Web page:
Because fans are the lifeblood of the game and the game’s money, we are too venerated and too excused as a group. Most clubs have a sizable majority of fans that would have welcomed either of these owners too. Those who have always opposed Big Money buying into football have always been a small minority and still are. People see no other way, when other more humble, nicer ways do exist.
I remember writing pieces in opposition to Abramovich’s takeover when it happened in 2003 only to be told, not just by Chelsea fans, that I was jealous and couldn’t be morally opposed to money, because Big Money is great. Think of all the players you can buy. All the trophies you can win. Their buy-in was whole, total and complete. Money first, everything else nowhere. And look at where it has led us.
Fans are not one amorphous group who all act, think and feel the same way, though are regularly referred to as such. There are plenty of good people who understand how extreme this situation is, so, no, it’s not everyone supporting these bloody owners, but it’s enough, it’s plenty. It is their choices, their welcome, their failure to protest, their lack of moral scruples or sometimes even curiosity, as to the nature of owners and the source of their money, that is inextricably implicated in the heinous degradation of morality, that has brought about this dystopia.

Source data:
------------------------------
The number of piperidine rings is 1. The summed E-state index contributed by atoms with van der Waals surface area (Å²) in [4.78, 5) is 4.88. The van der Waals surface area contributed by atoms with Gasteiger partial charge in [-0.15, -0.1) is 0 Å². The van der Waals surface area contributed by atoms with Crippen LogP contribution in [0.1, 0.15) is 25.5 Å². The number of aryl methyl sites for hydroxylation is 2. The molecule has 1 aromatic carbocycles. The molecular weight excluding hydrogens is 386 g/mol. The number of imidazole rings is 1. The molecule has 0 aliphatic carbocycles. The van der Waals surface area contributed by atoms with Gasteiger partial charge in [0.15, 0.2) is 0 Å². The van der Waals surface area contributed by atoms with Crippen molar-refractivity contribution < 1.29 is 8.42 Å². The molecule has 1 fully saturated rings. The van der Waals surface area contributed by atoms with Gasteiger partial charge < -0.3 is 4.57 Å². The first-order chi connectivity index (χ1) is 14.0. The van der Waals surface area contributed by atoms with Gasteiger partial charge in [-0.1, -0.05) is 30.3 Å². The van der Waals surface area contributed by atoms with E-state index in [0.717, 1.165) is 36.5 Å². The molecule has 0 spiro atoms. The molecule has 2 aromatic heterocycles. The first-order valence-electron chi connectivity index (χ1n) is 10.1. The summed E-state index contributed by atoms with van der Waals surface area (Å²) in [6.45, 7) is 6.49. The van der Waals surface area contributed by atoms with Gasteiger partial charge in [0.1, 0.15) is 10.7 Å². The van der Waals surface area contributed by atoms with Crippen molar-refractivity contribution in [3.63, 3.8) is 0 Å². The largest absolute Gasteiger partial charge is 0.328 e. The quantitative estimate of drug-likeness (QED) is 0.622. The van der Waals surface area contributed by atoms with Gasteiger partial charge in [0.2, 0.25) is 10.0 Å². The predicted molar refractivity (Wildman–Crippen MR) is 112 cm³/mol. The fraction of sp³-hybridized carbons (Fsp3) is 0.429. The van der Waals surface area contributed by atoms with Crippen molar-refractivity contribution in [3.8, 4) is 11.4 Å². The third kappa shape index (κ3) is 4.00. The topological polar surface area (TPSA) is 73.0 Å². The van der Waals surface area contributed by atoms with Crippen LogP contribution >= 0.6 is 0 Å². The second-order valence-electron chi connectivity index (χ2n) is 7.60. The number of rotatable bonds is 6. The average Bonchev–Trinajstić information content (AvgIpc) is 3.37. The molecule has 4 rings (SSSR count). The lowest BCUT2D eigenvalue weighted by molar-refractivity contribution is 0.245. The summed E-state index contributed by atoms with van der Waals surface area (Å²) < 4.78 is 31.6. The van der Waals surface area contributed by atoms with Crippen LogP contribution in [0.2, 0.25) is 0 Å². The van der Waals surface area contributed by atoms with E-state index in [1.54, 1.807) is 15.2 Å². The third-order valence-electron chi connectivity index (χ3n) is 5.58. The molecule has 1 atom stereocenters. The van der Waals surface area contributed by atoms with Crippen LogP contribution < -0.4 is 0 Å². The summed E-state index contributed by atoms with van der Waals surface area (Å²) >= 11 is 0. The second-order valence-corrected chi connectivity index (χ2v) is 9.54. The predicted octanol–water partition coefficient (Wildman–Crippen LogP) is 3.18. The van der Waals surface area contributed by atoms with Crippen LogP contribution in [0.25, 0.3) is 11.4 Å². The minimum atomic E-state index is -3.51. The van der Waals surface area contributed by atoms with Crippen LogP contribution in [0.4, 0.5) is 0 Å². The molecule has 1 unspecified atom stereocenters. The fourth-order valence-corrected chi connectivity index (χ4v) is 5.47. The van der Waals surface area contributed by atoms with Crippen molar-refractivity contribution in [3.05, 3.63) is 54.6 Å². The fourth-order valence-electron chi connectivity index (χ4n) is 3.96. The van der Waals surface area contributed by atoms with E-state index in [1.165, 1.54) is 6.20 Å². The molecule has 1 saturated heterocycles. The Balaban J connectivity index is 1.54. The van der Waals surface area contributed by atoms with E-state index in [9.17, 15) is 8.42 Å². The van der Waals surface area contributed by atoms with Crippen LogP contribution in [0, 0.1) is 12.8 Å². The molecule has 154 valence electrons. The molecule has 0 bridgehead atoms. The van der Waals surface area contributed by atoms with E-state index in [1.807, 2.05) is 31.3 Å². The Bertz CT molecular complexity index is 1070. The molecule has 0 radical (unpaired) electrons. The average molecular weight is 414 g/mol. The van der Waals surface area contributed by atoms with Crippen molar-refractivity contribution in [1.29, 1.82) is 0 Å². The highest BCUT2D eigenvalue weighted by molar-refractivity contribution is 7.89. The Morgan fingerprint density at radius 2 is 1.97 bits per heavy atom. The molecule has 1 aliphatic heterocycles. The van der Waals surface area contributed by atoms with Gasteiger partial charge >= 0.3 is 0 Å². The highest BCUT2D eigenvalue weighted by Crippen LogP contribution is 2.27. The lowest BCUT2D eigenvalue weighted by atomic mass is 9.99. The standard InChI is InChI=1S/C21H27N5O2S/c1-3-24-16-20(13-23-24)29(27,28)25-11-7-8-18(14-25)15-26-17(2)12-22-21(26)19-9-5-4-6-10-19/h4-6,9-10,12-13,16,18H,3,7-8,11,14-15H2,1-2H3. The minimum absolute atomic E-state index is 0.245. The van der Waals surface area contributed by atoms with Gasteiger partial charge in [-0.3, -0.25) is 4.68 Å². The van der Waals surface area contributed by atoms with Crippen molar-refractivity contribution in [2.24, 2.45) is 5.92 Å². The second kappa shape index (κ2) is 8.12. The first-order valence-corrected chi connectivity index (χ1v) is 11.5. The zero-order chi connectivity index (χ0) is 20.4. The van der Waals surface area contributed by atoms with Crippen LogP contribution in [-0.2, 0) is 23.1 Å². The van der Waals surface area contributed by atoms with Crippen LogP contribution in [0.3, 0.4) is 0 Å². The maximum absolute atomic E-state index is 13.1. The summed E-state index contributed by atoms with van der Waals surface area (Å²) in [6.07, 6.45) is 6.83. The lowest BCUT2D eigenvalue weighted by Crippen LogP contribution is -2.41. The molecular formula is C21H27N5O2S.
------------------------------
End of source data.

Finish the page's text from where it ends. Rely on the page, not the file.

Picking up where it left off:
Then there are the fans who simply haven’t a clue what is going on, always the ones to be vox popped outside of the ground it seems, as if the TV channel is trying to prove how f*cking stupid people who go to football are. From those who cannot see outside of themselves and their own little world, to those who think they have ‘suffered’ because they didn’t like the previous owner, when actual suffering is all too real right now, as the next thermobaric bomb explodes in the Ukraine and robs oxygen out of lungs. From the half-witted who think Staveley wearing a Valentino skirt is a tribute to Tino Asprilla (yes, really), to the morally bankrupt who don’t care about anything or anyone else, to those who only believe club propaganda, to those who can barely string a sentence together and seem to have mistaken just another capital asset in a sportswashing portfolio for its mother.